But the Penguins ended up not winning even a single conference finals game in the next five seasons, and it has cost Bylsma his job.

Bylsma has had great regular season success- he is the fastest NHL coach in NHL history to 200 and 250 wins. His points % is higher than anyone who's coached 250 regular season games. In 2010-11 Bylsma won the Jack Adams Award for the best NHL coach. This year he coached the Pens to first place in the division (and his career high with 109 points) despite leading the league in man-games lost to injury.

And yet, it wasn't good enough to keep his job based on playoff failures.

  • In 2010 the Pens blew a 3 games to 2 series lead over the Montreal Canadiens in the second round of the playoffs, ending their run as champions.
  • In 2011, the injury riddled Pens (who didn't have Crosby or Malkin in the lineup) squandered a first round 3 games to 1 lead over the Tampa Bay Lightning.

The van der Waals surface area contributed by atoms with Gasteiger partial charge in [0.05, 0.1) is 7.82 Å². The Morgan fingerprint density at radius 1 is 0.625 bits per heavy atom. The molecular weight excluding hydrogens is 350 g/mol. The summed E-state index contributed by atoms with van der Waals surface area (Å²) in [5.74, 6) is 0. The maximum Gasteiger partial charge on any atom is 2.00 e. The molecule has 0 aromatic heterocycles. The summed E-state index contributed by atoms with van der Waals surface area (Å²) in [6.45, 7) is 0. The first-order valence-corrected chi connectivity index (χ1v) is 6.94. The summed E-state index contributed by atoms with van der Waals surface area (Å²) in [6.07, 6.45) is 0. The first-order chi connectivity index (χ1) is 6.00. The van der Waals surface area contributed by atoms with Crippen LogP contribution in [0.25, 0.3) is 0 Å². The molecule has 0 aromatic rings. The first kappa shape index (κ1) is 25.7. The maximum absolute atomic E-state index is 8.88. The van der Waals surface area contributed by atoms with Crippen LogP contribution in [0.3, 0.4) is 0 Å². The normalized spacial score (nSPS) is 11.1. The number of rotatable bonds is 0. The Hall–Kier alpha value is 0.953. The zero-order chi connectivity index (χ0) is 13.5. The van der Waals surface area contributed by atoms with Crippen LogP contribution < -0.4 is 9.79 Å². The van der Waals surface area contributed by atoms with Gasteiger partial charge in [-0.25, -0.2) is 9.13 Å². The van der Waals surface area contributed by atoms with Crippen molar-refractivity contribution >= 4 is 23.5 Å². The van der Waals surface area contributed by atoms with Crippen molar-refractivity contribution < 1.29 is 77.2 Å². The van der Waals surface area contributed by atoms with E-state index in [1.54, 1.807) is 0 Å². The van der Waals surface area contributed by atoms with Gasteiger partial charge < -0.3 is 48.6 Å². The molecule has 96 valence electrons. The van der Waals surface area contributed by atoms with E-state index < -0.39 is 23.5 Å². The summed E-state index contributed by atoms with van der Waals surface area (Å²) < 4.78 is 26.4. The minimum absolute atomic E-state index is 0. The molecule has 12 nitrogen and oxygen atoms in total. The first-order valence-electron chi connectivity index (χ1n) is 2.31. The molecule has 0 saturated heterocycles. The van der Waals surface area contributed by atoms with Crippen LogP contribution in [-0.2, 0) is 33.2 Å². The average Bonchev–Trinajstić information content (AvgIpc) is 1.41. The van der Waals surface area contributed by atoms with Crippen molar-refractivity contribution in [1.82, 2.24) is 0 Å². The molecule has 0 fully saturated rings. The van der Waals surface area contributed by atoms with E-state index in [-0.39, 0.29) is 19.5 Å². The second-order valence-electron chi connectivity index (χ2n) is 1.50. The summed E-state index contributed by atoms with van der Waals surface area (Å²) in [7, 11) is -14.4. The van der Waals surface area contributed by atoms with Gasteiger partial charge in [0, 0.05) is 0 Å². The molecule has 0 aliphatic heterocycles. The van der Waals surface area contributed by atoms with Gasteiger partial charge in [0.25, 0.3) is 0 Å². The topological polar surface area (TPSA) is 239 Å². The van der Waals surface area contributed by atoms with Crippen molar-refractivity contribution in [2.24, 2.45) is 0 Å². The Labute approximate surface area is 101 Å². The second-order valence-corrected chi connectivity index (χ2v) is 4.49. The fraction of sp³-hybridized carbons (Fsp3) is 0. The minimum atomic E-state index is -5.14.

• In 2012 the Pens lost their composure and went down 3 games to 0 to the Flyers, before losing the first round series series in six games.
  • In 2013 the Pens ran into a tough Boston Bruins opponent in the Eastern Conference Finals and were swept.
  • In 2014 the Pens blew a 3 games to 1 series lead over the New York Rangers in the second round of the playoffs.

To have a healthy Crosby and Malkin over the past three seasons and only get 3 playoff series wins wasn't enough to keep Bylsma at the helm. The blame ultimately lies on the players who couldn't execute at key moments, but NHL coaches have notoriously short shelf-lives. They, like all professional coaches, are hired to be fired. Bylsma couldn't get them to execute in recent years, and now he's out.

Bylsma also was at the mercy of a tight salary cap which saw many of the Pens role players (from Staal to Max Talbot to Matt Cooke and Tyler Kennedy and many more) pushed out of town over the years. It didn't help that the Penguins drafting and developing of young players has slowed to almost a trickle, giving Bylsma less young talent to work with now than at the beginning of his stint as head coach.